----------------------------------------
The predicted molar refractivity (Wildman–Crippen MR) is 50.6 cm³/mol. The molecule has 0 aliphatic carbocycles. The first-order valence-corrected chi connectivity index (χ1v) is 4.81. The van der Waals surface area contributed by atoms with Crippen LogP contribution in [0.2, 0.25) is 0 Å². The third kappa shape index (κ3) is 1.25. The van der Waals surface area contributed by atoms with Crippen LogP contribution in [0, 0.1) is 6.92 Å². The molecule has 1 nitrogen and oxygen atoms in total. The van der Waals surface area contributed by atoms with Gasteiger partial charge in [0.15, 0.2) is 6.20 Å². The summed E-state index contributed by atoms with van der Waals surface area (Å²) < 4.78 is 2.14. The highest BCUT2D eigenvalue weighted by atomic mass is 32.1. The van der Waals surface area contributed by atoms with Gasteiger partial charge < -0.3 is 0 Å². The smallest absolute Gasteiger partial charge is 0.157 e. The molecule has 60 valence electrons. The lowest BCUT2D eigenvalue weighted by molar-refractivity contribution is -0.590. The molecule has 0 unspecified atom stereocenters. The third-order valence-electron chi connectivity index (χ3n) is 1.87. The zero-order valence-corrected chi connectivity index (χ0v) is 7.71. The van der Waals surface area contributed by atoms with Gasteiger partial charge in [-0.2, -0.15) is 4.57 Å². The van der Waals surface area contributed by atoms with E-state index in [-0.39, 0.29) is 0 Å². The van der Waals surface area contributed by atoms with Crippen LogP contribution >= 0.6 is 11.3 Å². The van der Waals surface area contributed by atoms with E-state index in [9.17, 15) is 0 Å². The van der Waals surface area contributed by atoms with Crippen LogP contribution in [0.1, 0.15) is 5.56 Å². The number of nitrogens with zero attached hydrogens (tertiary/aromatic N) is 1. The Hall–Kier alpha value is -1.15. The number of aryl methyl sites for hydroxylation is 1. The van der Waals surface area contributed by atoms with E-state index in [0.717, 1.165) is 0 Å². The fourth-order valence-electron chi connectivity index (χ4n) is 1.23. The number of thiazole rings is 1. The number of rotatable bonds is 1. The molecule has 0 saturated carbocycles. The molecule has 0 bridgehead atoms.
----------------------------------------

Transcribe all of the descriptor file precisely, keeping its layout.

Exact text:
The predicted molar refractivity (Wildman–Crippen MR) is 50.6 cm³/mol. The molecule has 0 aliphatic carbocycles. The first-order valence-corrected chi connectivity index (χ1v) is 4.81. The van der Waals surface area contributed by atoms with Crippen LogP contribution in [0.2, 0.25) is 0 Å². The third kappa shape index (κ3) is 1.25. The van der Waals surface area contributed by atoms with Crippen LogP contribution in [0, 0.1) is 6.92 Å². The molecule has 1 nitrogen and oxygen atoms in total. The van der Waals surface area contributed by atoms with Gasteiger partial charge in [0.15, 0.2) is 6.20 Å². The summed E-state index contributed by atoms with van der Waals surface area (Å²) < 4.78 is 2.14. The highest BCUT2D eigenvalue weighted by atomic mass is 32.1. The van der Waals surface area contributed by atoms with Gasteiger partial charge < -0.3 is 0 Å². The smallest absolute Gasteiger partial charge is 0.157 e. The molecule has 60 valence electrons. The lowest BCUT2D eigenvalue weighted by molar-refractivity contribution is -0.590. The molecule has 0 unspecified atom stereocenters. The third-order valence-electron chi connectivity index (χ3n) is 1.87. The zero-order valence-corrected chi connectivity index (χ0v) is 7.71. The van der Waals surface area contributed by atoms with Gasteiger partial charge in [-0.2, -0.15) is 4.57 Å². The van der Waals surface area contributed by atoms with E-state index in [-0.39, 0.29) is 0 Å². The van der Waals surface area contributed by atoms with Crippen LogP contribution >= 0.6 is 11.3 Å². The van der Waals surface area contributed by atoms with E-state index in [9.17, 15) is 0 Å². The van der Waals surface area contributed by atoms with Crippen LogP contribution in [0.1, 0.15) is 5.56 Å². The number of nitrogens with zero attached hydrogens (tertiary/aromatic N) is 1. The Hall–Kier alpha value is -1.15. The number of aryl methyl sites for hydroxylation is 1. The van der Waals surface area contributed by atoms with E-state index in [0.717, 1.165) is 0 Å². The fourth-order valence-electron chi connectivity index (χ4n) is 1.23. The number of thiazole rings is 1. The number of rotatable bonds is 1. The molecule has 0 saturated carbocycles. The molecule has 0 bridgehead atoms.